England's madness gets a middling total

Day one from the Oval.

England made 283 on day one at the Oval. That kind of score doesn't do their level of hilarious carnage justice. 283 is a beige sweater on an otherwise naked man building a snowman in Hyde Park. It was also a low first innings for this ground over the last decade. Just comparing it to Australia's score here this year, it's nowhere near it.

They were seven runs per wicket under the overall record for the last decade. Now they did have overhead conditions all the way,  and maybe more crucially, it was slightly humid. On top of that, it was dark enough for the lights to be on. It's not really when you watch to be batting here.

And even though the average is high, the wicket has been playing differently recently. Even the Australian game had some assistance for the Indians before they were destroyed by Travis Head.

The Test before that was delayed twice, once by rain and the next by the Queen dying. But South Africa were blown out of the series when they finally got on the field.

And also, India struggled here in 2021. We also know in modern times, Surrey has abandoned a frontline spinner as the seamers have been taking more wickets. It's not a traditional Oval wicket; it's more fun for the quicks. Wickets fall early here now on day one.

So let's go back to the previous two matches. South Africa batted normally in the situation, and they found themselves as sitting ducks against a good attack. Australia counter-attacked through Head, knocking India off their line and length. It wasn't Bazball, but it was at least Travball.

Today England ended up with a middling total, but they did it in the least middling way possible. You could argue with what they do, but not their commitment to their bit.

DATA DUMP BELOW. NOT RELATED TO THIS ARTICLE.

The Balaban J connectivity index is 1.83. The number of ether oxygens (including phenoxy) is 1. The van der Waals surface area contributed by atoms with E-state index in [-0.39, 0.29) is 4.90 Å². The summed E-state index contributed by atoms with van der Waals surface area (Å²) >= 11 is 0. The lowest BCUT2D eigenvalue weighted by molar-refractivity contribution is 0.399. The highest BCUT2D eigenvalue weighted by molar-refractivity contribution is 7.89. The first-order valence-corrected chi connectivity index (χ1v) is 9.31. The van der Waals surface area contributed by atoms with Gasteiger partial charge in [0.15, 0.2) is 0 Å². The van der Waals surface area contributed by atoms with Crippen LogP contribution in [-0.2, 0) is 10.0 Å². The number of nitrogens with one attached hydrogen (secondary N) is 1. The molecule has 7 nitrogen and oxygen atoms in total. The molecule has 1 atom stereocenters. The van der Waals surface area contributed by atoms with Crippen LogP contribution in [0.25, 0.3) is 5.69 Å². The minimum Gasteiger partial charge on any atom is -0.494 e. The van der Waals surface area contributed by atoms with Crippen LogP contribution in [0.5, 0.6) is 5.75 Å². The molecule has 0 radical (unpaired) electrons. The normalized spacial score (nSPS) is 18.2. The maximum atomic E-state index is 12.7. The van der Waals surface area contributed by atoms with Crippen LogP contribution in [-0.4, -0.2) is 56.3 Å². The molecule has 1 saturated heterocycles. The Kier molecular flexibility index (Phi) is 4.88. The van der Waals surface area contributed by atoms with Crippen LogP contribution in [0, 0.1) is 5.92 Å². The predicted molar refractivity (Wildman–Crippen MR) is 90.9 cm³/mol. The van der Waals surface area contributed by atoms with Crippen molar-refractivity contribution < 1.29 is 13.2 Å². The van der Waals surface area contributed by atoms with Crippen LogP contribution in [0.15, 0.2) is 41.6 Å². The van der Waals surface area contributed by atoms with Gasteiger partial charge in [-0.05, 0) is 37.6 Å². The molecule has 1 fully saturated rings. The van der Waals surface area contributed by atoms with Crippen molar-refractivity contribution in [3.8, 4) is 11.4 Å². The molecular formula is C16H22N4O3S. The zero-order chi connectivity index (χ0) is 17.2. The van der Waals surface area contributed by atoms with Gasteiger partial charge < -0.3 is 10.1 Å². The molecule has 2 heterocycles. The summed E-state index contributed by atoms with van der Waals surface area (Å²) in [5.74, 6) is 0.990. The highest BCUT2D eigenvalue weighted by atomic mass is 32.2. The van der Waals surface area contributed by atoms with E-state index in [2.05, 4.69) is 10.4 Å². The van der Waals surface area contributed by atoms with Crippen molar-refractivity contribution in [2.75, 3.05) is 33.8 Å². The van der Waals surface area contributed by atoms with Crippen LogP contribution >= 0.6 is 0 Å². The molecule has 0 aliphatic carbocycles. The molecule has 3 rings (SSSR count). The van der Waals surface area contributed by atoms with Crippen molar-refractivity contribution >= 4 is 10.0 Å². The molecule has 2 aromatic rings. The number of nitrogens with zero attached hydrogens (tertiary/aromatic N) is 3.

It started with Duckett, who not only would play risky shots when Australia dared bring up their deep point but also just started running down the wicket. The plays and misses certainly played a part. Still, it looked like someone who had decided that conventional batting would not work.

Crawley tried to attack any balls that weren't quite perfect. Which, again, is a modern English thing; why wait for the bad ball which may not come? Force yourself onto a few of the marginally in-your-area deliveries and pick up fours. But he also came down the wicket.

The only difference here was he didn't look like he was doing it put Australia off their length. But was more reacting to playing and missing so many times.

Harry Cherrington Brook struggled at times and then decided to just whack. This is the most remarkable one; as Starc comes in, he is in a completely normal position. But the minute it was short, he somehow got inside the line and heaved the ball over his shoulder for six. He probably could have pulled it normally, but he took the more dangerous option for the extra runs.

They even made an interesting decision on Moeen Ali. When he had his groin injury, the obvious choice was for him to come off, get treatment and England to not lose a wicket. Instead, he started slogging wildly. Here he started in the normal position before moving out of the way and just destroying this ball.